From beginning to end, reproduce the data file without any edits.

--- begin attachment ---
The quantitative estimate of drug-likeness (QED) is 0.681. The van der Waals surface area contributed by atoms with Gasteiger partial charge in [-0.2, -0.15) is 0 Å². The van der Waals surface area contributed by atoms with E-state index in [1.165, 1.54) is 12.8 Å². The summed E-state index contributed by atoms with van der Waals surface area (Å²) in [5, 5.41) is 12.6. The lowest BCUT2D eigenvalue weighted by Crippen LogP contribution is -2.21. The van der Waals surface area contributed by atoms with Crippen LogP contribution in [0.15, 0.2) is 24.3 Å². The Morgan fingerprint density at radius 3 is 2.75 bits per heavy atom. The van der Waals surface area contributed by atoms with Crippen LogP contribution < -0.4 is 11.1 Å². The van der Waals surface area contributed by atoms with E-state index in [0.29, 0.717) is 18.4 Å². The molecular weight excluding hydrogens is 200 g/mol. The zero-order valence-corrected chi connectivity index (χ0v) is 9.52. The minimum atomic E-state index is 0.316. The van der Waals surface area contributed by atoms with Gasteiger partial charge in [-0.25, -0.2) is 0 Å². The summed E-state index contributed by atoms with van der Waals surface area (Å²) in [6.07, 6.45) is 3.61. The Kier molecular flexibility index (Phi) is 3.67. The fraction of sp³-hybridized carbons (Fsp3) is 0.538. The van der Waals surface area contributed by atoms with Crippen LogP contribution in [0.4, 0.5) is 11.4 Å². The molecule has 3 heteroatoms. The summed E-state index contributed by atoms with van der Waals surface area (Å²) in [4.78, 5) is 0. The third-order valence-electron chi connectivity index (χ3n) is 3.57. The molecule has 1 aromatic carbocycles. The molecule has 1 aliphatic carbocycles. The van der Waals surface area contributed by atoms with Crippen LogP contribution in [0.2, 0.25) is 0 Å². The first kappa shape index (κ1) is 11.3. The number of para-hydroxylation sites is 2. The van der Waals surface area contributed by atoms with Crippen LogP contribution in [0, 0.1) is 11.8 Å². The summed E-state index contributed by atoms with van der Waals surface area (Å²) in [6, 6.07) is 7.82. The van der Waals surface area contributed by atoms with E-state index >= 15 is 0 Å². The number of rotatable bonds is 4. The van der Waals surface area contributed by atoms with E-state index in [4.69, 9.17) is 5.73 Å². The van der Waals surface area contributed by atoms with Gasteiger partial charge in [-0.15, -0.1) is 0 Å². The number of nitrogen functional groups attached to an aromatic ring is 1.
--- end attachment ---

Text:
The quantitative estimate of drug-likeness (QED) is 0.681. The van der Waals surface area contributed by atoms with Gasteiger partial charge in [-0.2, -0.15) is 0 Å². The van der Waals surface area contributed by atoms with E-state index in [1.165, 1.54) is 12.8 Å². The summed E-state index contributed by atoms with van der Waals surface area (Å²) in [5, 5.41) is 12.6. The lowest BCUT2D eigenvalue weighted by Crippen LogP contribution is -2.21. The van der Waals surface area contributed by atoms with Crippen LogP contribution in [0.15, 0.2) is 24.3 Å². The Morgan fingerprint density at radius 3 is 2.75 bits per heavy atom. The van der Waals surface area contributed by atoms with Crippen LogP contribution < -0.4 is 11.1 Å². The van der Waals surface area contributed by atoms with E-state index in [0.29, 0.717) is 18.4 Å². The molecular weight excluding hydrogens is 200 g/mol. The zero-order valence-corrected chi connectivity index (χ0v) is 9.52. The minimum atomic E-state index is 0.316. The van der Waals surface area contributed by atoms with Gasteiger partial charge in [-0.25, -0.2) is 0 Å². The summed E-state index contributed by atoms with van der Waals surface area (Å²) in [6.07, 6.45) is 3.61. The Kier molecular flexibility index (Phi) is 3.67. The fraction of sp³-hybridized carbons (Fsp3) is 0.538. The van der Waals surface area contributed by atoms with Crippen LogP contribution in [0.4, 0.5) is 11.4 Å². The molecule has 3 heteroatoms. The summed E-state index contributed by atoms with van der Waals surface area (Å²) in [4.78, 5) is 0. The third-order valence-electron chi connectivity index (χ3n) is 3.57. The molecule has 1 aromatic carbocycles. The molecule has 1 aliphatic carbocycles. The van der Waals surface area contributed by atoms with Crippen LogP contribution in [0.2, 0.25) is 0 Å². The first kappa shape index (κ1) is 11.3. The number of para-hydroxylation sites is 2. The van der Waals surface area contributed by atoms with Crippen LogP contribution in [0, 0.1) is 11.8 Å². The summed E-state index contributed by atoms with van der Waals surface area (Å²) in [6, 6.07) is 7.82. The van der Waals surface area contributed by atoms with E-state index >= 15 is 0 Å². The number of rotatable bonds is 4. The van der Waals surface area contributed by atoms with E-state index in [4.69, 9.17) is 5.73 Å². The van der Waals surface area contributed by atoms with Gasteiger partial charge in [-0.15, -0.1) is 0 Å². The number of nitrogen functional groups attached to an aromatic ring is 1.